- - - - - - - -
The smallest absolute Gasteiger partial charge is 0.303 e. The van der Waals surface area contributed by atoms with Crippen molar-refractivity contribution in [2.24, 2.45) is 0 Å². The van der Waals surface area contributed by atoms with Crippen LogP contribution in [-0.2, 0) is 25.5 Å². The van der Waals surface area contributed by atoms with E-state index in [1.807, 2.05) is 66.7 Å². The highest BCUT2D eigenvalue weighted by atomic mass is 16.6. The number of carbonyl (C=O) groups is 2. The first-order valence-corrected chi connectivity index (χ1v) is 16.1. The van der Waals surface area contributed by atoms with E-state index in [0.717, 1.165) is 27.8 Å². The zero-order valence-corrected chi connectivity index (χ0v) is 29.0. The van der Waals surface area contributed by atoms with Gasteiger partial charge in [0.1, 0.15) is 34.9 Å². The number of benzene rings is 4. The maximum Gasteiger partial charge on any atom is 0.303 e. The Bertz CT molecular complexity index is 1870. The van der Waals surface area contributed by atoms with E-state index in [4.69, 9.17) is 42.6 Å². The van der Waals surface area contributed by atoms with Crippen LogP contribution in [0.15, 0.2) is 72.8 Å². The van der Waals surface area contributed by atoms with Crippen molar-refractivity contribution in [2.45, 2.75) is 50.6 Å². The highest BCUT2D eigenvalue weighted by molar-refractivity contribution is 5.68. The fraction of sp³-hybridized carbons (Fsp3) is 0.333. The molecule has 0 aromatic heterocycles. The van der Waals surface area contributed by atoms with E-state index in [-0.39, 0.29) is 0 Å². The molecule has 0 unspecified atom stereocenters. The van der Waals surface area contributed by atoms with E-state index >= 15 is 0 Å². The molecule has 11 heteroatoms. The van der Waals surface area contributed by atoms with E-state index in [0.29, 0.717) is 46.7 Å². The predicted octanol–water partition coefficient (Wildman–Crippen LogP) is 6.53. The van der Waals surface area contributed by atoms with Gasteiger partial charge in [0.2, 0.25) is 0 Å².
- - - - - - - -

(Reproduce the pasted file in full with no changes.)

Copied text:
The smallest absolute Gasteiger partial charge is 0.303 e. The van der Waals surface area contributed by atoms with Crippen molar-refractivity contribution in [2.24, 2.45) is 0 Å². The van der Waals surface area contributed by atoms with Crippen LogP contribution in [-0.2, 0) is 25.5 Å². The van der Waals surface area contributed by atoms with E-state index in [1.807, 2.05) is 66.7 Å². The highest BCUT2D eigenvalue weighted by atomic mass is 16.6. The number of carbonyl (C=O) groups is 2. The first-order valence-corrected chi connectivity index (χ1v) is 16.1. The van der Waals surface area contributed by atoms with E-state index in [0.717, 1.165) is 27.8 Å². The zero-order valence-corrected chi connectivity index (χ0v) is 29.0. The van der Waals surface area contributed by atoms with Gasteiger partial charge in [0.1, 0.15) is 34.9 Å². The number of benzene rings is 4. The maximum Gasteiger partial charge on any atom is 0.303 e. The Bertz CT molecular complexity index is 1870. The van der Waals surface area contributed by atoms with E-state index in [4.69, 9.17) is 42.6 Å². The van der Waals surface area contributed by atoms with Crippen LogP contribution in [0.15, 0.2) is 72.8 Å². The van der Waals surface area contributed by atoms with Crippen molar-refractivity contribution in [2.45, 2.75) is 50.6 Å². The highest BCUT2D eigenvalue weighted by molar-refractivity contribution is 5.68. The fraction of sp³-hybridized carbons (Fsp3) is 0.333. The molecule has 0 aromatic heterocycles. The van der Waals surface area contributed by atoms with E-state index in [-0.39, 0.29) is 0 Å². The molecule has 0 unspecified atom stereocenters. The van der Waals surface area contributed by atoms with E-state index >= 15 is 0 Å². The molecule has 11 heteroatoms. The van der Waals surface area contributed by atoms with E-state index in [0.29, 0.717) is 46.7 Å². The predicted octanol–water partition coefficient (Wildman–Crippen LogP) is 6.53. The van der Waals surface area contributed by atoms with Gasteiger partial charge in [0.2, 0.25) is 0 Å².